Read: 6 Things Content Marketers Should Know About Effective Email Marketing

Let’s Test Our Email Marketing. How Do I Get Started?

The answer: What, How, and Check.

  1. What to test in your email
    An email is made up of many elements, like subject line, images, and copy. While we’d love to test every element, sometimes it’s just not feasible with looming deadlines—that's why we need to focus on testing the most important things first, one at a time.
  1. How to test your email’s effectiveness
    A/B tests measure the effect of email variations. It’s a lot like conducting a science experiment where you take two emails, tweak one, send both, and monitor results. 
  1. Check for email integrity
    Emails can break. Here’s where we check and make sure they don’t break across different email clients.

For the rest of this blog post, I’ll go through each component in detail.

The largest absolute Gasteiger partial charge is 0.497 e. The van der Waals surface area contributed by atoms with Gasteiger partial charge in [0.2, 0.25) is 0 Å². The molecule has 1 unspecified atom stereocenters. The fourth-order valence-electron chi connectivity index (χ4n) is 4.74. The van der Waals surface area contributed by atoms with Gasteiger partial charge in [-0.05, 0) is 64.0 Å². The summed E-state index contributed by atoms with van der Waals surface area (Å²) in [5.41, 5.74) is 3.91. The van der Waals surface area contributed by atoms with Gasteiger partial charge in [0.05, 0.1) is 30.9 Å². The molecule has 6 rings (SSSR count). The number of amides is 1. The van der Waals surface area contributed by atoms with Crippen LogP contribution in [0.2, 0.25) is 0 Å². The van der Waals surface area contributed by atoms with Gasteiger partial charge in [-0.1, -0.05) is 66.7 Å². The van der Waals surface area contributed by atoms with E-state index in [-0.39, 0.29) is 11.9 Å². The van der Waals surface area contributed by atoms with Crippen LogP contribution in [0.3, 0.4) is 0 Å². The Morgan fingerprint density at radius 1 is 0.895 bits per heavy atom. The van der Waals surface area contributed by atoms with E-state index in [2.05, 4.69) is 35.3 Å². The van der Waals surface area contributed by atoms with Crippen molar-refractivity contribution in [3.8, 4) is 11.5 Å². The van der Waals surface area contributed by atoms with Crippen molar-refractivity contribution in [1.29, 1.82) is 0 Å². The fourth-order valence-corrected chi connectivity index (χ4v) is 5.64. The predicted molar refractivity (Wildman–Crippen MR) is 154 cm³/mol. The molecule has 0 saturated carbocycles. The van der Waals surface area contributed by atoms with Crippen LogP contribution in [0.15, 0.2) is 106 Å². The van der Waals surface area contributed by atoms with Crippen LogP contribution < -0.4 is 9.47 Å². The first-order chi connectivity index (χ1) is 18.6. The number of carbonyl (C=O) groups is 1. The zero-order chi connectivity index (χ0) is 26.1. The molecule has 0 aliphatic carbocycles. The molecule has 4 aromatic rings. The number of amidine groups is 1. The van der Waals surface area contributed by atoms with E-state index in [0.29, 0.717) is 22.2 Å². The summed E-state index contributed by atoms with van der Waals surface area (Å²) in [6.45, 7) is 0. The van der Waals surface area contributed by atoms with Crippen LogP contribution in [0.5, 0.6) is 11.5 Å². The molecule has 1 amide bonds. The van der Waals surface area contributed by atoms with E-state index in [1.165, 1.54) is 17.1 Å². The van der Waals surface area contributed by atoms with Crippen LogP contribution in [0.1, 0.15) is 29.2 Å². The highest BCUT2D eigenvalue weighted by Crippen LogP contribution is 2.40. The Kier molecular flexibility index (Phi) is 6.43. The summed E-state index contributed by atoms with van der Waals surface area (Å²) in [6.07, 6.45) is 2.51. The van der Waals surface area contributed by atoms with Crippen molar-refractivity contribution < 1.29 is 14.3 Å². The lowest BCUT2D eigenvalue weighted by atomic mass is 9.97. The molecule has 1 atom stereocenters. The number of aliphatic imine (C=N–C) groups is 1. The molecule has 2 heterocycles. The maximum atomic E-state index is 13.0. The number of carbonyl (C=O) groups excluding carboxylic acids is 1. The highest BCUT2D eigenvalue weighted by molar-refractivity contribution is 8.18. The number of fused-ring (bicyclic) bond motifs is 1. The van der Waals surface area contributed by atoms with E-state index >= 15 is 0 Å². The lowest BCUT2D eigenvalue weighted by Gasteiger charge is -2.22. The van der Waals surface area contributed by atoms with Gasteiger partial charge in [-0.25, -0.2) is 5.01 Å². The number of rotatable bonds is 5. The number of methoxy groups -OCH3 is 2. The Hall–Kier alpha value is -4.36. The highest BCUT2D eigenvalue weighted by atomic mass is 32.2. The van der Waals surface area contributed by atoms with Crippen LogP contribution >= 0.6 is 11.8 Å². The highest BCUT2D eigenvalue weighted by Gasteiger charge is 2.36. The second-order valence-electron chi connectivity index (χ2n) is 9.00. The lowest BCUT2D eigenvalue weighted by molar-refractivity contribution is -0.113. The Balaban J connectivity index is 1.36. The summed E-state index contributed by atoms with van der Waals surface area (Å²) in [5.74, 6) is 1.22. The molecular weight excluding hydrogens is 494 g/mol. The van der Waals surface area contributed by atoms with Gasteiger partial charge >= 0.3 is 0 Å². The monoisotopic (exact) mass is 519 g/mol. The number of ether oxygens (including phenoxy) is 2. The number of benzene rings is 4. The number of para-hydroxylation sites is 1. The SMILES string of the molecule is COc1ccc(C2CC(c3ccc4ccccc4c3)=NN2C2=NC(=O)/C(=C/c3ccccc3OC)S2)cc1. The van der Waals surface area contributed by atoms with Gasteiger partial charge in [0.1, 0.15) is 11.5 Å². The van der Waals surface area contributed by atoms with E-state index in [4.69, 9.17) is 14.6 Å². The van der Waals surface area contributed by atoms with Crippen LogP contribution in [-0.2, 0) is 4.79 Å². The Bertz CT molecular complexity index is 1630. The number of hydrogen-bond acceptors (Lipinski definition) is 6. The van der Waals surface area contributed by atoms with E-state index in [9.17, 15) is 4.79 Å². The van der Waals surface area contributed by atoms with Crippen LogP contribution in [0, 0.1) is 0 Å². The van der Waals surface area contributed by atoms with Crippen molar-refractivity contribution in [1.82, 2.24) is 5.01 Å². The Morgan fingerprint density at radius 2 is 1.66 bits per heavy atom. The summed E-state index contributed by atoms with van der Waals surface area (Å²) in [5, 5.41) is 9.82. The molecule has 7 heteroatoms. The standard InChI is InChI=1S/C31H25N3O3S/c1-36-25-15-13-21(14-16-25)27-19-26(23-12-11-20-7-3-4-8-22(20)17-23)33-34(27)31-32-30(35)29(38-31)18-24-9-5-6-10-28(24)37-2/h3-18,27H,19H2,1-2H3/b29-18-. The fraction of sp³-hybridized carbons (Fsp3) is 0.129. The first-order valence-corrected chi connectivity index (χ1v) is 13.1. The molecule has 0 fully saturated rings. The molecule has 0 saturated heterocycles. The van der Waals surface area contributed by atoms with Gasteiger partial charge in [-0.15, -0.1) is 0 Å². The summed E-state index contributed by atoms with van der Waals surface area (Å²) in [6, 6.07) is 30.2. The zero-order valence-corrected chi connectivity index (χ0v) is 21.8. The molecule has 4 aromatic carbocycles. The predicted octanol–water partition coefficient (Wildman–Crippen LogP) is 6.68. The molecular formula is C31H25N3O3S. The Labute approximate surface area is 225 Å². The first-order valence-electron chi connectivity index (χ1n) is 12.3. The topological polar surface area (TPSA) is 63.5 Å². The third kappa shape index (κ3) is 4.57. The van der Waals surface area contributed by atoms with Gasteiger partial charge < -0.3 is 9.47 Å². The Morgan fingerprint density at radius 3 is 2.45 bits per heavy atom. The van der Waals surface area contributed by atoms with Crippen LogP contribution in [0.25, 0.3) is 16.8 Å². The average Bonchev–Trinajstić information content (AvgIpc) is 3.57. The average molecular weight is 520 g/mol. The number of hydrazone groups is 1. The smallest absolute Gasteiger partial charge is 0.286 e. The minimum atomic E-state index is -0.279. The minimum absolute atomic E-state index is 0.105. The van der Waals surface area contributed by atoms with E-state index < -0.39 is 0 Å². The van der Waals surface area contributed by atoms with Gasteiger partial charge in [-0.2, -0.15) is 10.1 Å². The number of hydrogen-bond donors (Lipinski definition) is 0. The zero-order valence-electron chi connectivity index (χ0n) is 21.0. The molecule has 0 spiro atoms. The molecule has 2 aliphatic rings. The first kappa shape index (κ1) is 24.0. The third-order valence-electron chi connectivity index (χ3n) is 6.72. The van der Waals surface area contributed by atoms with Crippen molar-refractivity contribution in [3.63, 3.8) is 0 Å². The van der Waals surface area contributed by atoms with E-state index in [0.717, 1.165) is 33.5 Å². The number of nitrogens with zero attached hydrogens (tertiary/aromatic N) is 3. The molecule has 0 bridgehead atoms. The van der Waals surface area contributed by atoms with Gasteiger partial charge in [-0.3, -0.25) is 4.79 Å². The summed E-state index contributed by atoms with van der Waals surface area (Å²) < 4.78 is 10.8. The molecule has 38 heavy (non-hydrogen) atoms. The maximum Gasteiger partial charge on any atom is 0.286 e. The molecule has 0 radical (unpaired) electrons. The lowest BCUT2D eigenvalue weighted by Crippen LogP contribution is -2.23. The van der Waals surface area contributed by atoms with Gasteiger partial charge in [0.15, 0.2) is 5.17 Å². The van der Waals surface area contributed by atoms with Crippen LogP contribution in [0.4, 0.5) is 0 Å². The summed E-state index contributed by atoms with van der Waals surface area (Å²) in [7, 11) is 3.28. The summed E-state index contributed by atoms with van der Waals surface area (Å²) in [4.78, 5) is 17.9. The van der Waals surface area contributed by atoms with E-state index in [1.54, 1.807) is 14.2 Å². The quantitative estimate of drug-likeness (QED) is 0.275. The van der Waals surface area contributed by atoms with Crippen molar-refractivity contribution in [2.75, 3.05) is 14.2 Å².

1. The What: Pick One Variable to Test

This list of 18 things to test (compiled from Marketo and Kissmetrics) is our go-to list for email testing. I’ve bolded five of the easiest things to test first.

  • Subject line
  • Email layout
  • Email headline
  • Body text
  • Offer specificity
  • Call-to-action (number, placement)
  • Closing text
  • Images
  • Mostly-images vs. mostly-text
  • Font (styles, colour)
  • Copy length
  • Copy tone (human vs. corporate)
  • Sending (Day of the week, time of day, frequency)
  • From name
  • First name personalisation (subject line or email body)
  • Links vs. buttons
  • Number of links
  • Social icons

If you’re new to testing, I suggest you start with a subject line and email headlines first. It’s fairly easy to generate variants and get the tests running quickly.

Once you’ve decided on your test variable, it’s time to move on to the tests.

2. The How: A/B Test Email Variations


The A/B Test—also known as split testingis like a science experiment.